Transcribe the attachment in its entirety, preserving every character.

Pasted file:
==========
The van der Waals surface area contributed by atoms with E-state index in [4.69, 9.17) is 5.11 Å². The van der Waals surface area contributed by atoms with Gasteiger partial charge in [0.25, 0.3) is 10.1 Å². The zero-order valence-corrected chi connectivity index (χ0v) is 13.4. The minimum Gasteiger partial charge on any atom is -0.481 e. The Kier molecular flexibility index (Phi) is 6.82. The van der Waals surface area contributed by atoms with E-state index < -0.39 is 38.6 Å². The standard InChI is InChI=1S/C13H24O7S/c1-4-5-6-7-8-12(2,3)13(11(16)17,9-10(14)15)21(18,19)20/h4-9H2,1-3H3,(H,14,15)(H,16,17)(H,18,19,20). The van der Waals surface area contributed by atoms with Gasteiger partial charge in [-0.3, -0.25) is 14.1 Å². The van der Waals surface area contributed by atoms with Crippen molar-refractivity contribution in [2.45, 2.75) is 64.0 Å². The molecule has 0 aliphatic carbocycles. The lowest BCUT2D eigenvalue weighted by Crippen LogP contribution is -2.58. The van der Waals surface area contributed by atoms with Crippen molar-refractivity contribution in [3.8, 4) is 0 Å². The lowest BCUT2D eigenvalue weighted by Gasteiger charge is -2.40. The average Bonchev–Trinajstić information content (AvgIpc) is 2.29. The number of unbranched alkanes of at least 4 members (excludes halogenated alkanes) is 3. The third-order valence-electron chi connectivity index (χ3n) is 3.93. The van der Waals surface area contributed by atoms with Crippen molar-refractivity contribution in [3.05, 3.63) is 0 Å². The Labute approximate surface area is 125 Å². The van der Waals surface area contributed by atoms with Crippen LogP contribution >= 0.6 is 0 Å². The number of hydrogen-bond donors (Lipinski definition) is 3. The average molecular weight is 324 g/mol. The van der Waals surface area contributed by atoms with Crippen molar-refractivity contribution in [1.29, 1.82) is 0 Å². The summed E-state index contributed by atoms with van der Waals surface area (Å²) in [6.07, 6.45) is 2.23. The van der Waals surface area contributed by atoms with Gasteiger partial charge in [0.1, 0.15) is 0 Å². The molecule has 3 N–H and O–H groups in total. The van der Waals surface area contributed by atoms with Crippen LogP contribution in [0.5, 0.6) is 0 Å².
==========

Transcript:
The van der Waals surface area contributed by atoms with E-state index in [4.69, 9.17) is 5.11 Å². The van der Waals surface area contributed by atoms with Gasteiger partial charge in [0.25, 0.3) is 10.1 Å². The zero-order valence-corrected chi connectivity index (χ0v) is 13.4. The minimum Gasteiger partial charge on any atom is -0.481 e. The Kier molecular flexibility index (Phi) is 6.82. The van der Waals surface area contributed by atoms with E-state index < -0.39 is 38.6 Å². The standard InChI is InChI=1S/C13H24O7S/c1-4-5-6-7-8-12(2,3)13(11(16)17,9-10(14)15)21(18,19)20/h4-9H2,1-3H3,(H,14,15)(H,16,17)(H,18,19,20). The van der Waals surface area contributed by atoms with Gasteiger partial charge in [-0.3, -0.25) is 14.1 Å². The van der Waals surface area contributed by atoms with Crippen molar-refractivity contribution in [2.45, 2.75) is 64.0 Å². The molecule has 0 aliphatic carbocycles. The lowest BCUT2D eigenvalue weighted by Crippen LogP contribution is -2.58. The van der Waals surface area contributed by atoms with Crippen molar-refractivity contribution in [3.8, 4) is 0 Å². The lowest BCUT2D eigenvalue weighted by Gasteiger charge is -2.40. The average Bonchev–Trinajstić information content (AvgIpc) is 2.29. The number of unbranched alkanes of at least 4 members (excludes halogenated alkanes) is 3. The third-order valence-electron chi connectivity index (χ3n) is 3.93. The van der Waals surface area contributed by atoms with Crippen molar-refractivity contribution in [3.05, 3.63) is 0 Å². The Labute approximate surface area is 125 Å². The van der Waals surface area contributed by atoms with Crippen LogP contribution >= 0.6 is 0 Å². The number of hydrogen-bond donors (Lipinski definition) is 3. The average molecular weight is 324 g/mol. The van der Waals surface area contributed by atoms with Crippen molar-refractivity contribution in [1.29, 1.82) is 0 Å². The summed E-state index contributed by atoms with van der Waals surface area (Å²) in [6.07, 6.45) is 2.23. The van der Waals surface area contributed by atoms with Gasteiger partial charge in [0.1, 0.15) is 0 Å². The molecule has 3 N–H and O–H groups in total. The van der Waals surface area contributed by atoms with Crippen LogP contribution in [0.5, 0.6) is 0 Å².